At Hortonworks, our cloud strategy revolves around providing a first-class cloud experience combined with enterprise-quality HDP on the major public clouds and we are making improvements in each of the above mentioned areas. Consistent with Hortonworks’ truly open-source philosophy, we will contribute all improvements back into the Apache projects. Additionally, Hortonworks will allow customers to have a hybrid solution across cloud vendors, minus the cloud vendor lock-in and span data applications across both the cloud and the on-premise clusters.
We started our cloud journey with Microsoft’s Azure. Now, we are extending our Big Data solution to other clouds and have been enhancing our the Hadoop libraries including the cloud storage connectors, in partnership.
Microsoft – Microsoft Azure HDInsight is our Premier Connected Data Platforms Cloud Solution for a fully-managed cloud service powered by the Hortonworks Data Platform (HDP). Windows Azure Storage Blob (WASB) is fully certified, well-tested and has been running in production for HDInsight for a long time. Azure Data Lake Store (ADLS) is a new option that is implemented specifically for Big Data workloads and is currently in public preview.
Amazon – We recently released Technical Preview of Hortonworks Connected Data Cloud for Amazon Web Services (AWS) for those interested in running Apache Hive (a query interface) and Apache Spark (a real-time processing engine) on workloads in their Amazon environment.
To tie everything together – we envision a “Connected Data Platform” that spans both the public cloud and the on-premise data center. In the era of the Internet of Things, the “Connected Data Platform” architecture powers the modern data applications to deliver the value of actionable intelligence, only possible with both data in motion and data at rest. To further understand the next generation data use-cases, we want to explore the architecture in the context of a car manufacturer, as shown in the picture above. The blue hexagon represents data in motion, while the green hexagon represents data at rest, both in cloud and data center context. In the upper left, we have connected car data – here you want to do some streaming analytics on that data close to the edge. You also need to route that data to other cloud-based use cases such as machine learning. The bottom half of the picture illustrates edge data coming from manufacturing plant with its own streaming analytics. Routing data from the cloud into the private data center is important to assemble a deep historical view of the car: If you combine manufacturing line data with operational data coming from the cars, it can unlock root-cause manufacturing defects that are manifesting themselves in cars on the highways. This example illustrates the hybrid infrastructure – the cloud and the data center that covers both data-at-rest and data-in-motion.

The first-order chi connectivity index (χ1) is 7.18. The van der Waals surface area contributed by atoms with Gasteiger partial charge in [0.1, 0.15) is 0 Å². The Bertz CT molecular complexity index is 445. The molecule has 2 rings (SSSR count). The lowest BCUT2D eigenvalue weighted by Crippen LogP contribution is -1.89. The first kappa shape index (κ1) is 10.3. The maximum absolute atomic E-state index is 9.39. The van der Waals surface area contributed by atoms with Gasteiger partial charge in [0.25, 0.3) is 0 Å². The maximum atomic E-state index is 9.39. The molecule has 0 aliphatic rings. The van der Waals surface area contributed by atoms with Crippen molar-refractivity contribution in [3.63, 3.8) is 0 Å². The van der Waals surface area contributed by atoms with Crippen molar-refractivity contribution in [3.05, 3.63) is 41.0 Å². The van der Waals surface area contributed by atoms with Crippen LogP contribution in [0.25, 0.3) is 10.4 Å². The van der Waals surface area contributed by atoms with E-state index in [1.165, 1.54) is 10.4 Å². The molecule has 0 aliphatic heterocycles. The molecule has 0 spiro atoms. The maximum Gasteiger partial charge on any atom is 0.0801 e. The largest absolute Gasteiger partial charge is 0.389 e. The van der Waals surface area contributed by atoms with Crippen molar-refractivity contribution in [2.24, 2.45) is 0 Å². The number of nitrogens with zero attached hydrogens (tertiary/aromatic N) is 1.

We are following a delicate balance-while we are following a nimble, agile development cadence to serve our cloud customers, we want to stay true to enterprise-grade performance and quality that enterprise customers expect. This is a journey that starts with enabling both ephemeral and long-running Big Data workloads in the cloud and then connecting the on-premise clusters with the cloud clusters. We are laying the foundational groundwork evolving towards a single framework for our deployment & management, security & governance. Below, we capture the high-level themes of the follow-on blogs and set the stage for more in-depth commentaries from our engineering team – the work broadly applies to our Big Data solutions on Microsoft Azure, Google Cloud Platform (GCP) and Amazon Web Services (AWS).
“Baseline Performance” – we are making the Hadoop components on the cloud perform many times better than a vanilla Hadoop on the cloud. The work cuts across the Hadoop stack and will be ongoing- in the base cloud storage connector (e.g. Amazon Simple Storage Service (S3) connector); in the upper layers (e.g. ORC file format); in the components (e.g. Hive). While the first one is cloud-vendor-specific, the last two apply to all cloud providers. We are currently observing 2 to 14x improvements on individual Apache Hive queries, with our recent Amazon S3 connector – the chart below captures the total response time of an Apache Hive test benchmark. Microsoft and Hortonworks collaborated on similar work and performance enhancement for Microsoft Azure HDInsight, which will be captured in a separate blog post.
“Consistency” – we are providing a strongly consistent behavior on top of an eventual consistent Amazon S3. Similar consistency work has been done for Azure HDInsight, in collaboration with Microsoft. Last but not the least, Google has a connector that deals with consistency – Hortonworks and Google are collaborating to certify the offering with Hortonworks Data Platform (HDP).
“Caching Performance” – we are making the cloud performance at par with the on-premise HDP, removing any friction in the cloud journey. This is achieved with – LLAP caching columnar data (targeted for Hortonworks Data Platform version 2.5) and HDFS storing intermediate data and caching (future).
Please stay tuned for the rest of the blog series!